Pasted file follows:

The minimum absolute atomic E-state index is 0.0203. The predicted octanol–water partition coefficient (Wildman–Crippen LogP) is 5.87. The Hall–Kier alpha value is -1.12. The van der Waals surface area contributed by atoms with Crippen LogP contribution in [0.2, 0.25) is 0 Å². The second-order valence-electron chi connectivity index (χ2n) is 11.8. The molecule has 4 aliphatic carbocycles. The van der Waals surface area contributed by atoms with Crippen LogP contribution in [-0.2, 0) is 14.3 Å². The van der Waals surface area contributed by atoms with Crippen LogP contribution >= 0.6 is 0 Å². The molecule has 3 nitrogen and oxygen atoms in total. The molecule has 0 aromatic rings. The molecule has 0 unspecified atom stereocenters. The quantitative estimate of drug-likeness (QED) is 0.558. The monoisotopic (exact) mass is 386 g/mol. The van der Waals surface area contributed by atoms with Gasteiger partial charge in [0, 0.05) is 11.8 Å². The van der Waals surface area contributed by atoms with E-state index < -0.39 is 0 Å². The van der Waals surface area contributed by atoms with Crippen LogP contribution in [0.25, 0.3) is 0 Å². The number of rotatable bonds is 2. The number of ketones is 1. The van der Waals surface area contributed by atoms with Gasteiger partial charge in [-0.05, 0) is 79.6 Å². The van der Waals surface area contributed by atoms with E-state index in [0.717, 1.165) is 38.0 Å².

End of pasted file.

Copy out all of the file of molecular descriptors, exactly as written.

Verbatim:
The minimum absolute atomic E-state index is 0.0203. The predicted octanol–water partition coefficient (Wildman–Crippen LogP) is 5.87. The Hall–Kier alpha value is -1.12. The van der Waals surface area contributed by atoms with Crippen LogP contribution in [0.2, 0.25) is 0 Å². The second-order valence-electron chi connectivity index (χ2n) is 11.8. The molecule has 4 aliphatic carbocycles. The van der Waals surface area contributed by atoms with Crippen LogP contribution in [-0.2, 0) is 14.3 Å². The van der Waals surface area contributed by atoms with Crippen LogP contribution >= 0.6 is 0 Å². The molecule has 3 nitrogen and oxygen atoms in total. The molecule has 0 aromatic rings. The molecule has 0 unspecified atom stereocenters. The quantitative estimate of drug-likeness (QED) is 0.558. The monoisotopic (exact) mass is 386 g/mol. The van der Waals surface area contributed by atoms with Gasteiger partial charge in [0, 0.05) is 11.8 Å². The van der Waals surface area contributed by atoms with E-state index < -0.39 is 0 Å². The van der Waals surface area contributed by atoms with Crippen LogP contribution in [0.25, 0.3) is 0 Å². The number of rotatable bonds is 2. The number of ketones is 1. The van der Waals surface area contributed by atoms with Gasteiger partial charge in [-0.05, 0) is 79.6 Å². The van der Waals surface area contributed by atoms with E-state index in [0.717, 1.165) is 38.0 Å².